Questioner: Will you please talk about death? I do not mean the fear of death, but rather the promise and hope which the thought of death must always hold for those who are aware throughout life that they do not belong.
Krishnamurti: Why are we concerned more with death than with living? Why do we look to death as a release, as a promise of hope? Why should there be more happiness, more joy, in death than in life? Why need we look to death as a renewal, rather than to life? We want to escape from the pain of existence into a promise and hope that the unknown holds. Living is conflict and misery and, as we educate ourselves to inevitable death, we look to death for reward. Death is glorified or shunned depending on the travail of life; life is a thing to be endured and death to be welcomed. Again we are caught in the conflict of the opposites. There is no truth in the opposites. We do not understand life, the present, so we look to the future, to death. Will tomorrow, the future, death, bring understanding? Will time open the door to reality? We are ever concerned with time, the past weaving itself into the present, and into the future; we are the product of time, the past; we escape into the future, into death.
The present is the eternal. Through time the timeless is not experienced. The now is ever existent; even if you escape into the future, the now is ever present. The present is the doorway to the past. If you do not understand the present now, will you understand it in the future? What you are now you will be, if the present is not understood. Understanding comes only through the present; postponement does not yield comprehension. Time is transcended only in the stillness of the present. This tranquillity is not to be gained through time, through becoming tranquil; there must be stillness, not the becoming still. We look to time as a means to become; this becoming is endless, it is not the eternal, the timeless. The becoming is endless conflict, leading to illusion. In the stillness of the present is the eternal.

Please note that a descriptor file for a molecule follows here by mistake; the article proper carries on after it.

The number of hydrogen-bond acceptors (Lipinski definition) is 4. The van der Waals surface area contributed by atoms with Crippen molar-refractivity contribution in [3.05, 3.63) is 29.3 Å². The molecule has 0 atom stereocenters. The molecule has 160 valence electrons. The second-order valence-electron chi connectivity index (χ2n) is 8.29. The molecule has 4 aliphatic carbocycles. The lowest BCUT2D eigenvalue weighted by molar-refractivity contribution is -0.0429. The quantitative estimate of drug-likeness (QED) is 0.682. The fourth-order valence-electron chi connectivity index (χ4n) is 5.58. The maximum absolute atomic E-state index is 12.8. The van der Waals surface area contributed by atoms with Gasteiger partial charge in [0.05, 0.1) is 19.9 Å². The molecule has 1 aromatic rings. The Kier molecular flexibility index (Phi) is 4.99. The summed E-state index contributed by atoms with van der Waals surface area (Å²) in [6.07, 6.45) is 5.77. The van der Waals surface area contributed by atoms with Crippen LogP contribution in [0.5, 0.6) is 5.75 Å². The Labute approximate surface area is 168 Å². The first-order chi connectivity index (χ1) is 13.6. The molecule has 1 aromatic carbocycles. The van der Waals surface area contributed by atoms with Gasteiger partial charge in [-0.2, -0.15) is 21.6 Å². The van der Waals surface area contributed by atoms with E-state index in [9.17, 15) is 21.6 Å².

But thought-feeling is weaving back and forth, like a shuttle, between the past, the present, and the future; it is ever rearranging its memories, ever maneuvering itself into a better position, more advantageous and comforting to itself. It is forever dissipating and formulating, and how can such a mind be still, creatively empty? It is continually causing its own becoming by endless effort, and how can such a mind understand the still being of the present? Right thinking and meditation only can bring about the clarity of understanding, and in this alone is there tranquillity.
The death of someone whom you love brings sorrow. The shock of that sorrow is benumbing, paralyzing, and as you come out of it you seek an escape from that sorrow. The lack of companionship, the habits that are revealed, the void and the loneliness that are uncovered through death cause pain, and you instinctively want to run away from it. You want comfort, a palliative to ease the suffering. Suffering is an indication of ignorance, but in seeking an escape from suffering you are only nourishing ignorance. Instead of blunting the mind-heart in sorrow through escapes, comforts, rationalizations, beliefs, be intensely aware of its cunning defense and comforting demands, and then there will be the transformation of that emptiness and sorrow. Because you seek to escape, sorrow pursues; because you seek comfort and dependence, loneliness is intensified. Not to escape, not to seek comfort, is extremely difficult, and only intense self-awareness can eradicate the cause of sorrow.
In death we seek immortality; in the movement of birth and death we long for permanency; caught in the flux of time we crave for the timeless; being in shadow we believe in light. Death does not lead to immortality; there is immortality only in life without death. In life we know death, for we cling to life. We gather, we become; because we gather, death comes, and knowing death, we cling to life.
The hope and belief in immortality is not the experiencing of immortality. Belief and hope must cease for the immortal to be. You the believer, the maker of desire, must cease for the immortal to be. Your very belief and hope strengthen the self, and you will know only birth and death. With the cessation of craving, the cause of conflict, there comes creative stillness, and in this silence there is that which is birthless and deathless. Then life and death are one.
Questioner: It is easier to be free from sexual cravings than from subtle ambitions; for individuality wants self-expression with every breath. To be free from one's egotism means complete revolution in thinking. How can one remain in the world with such a reversal of mind?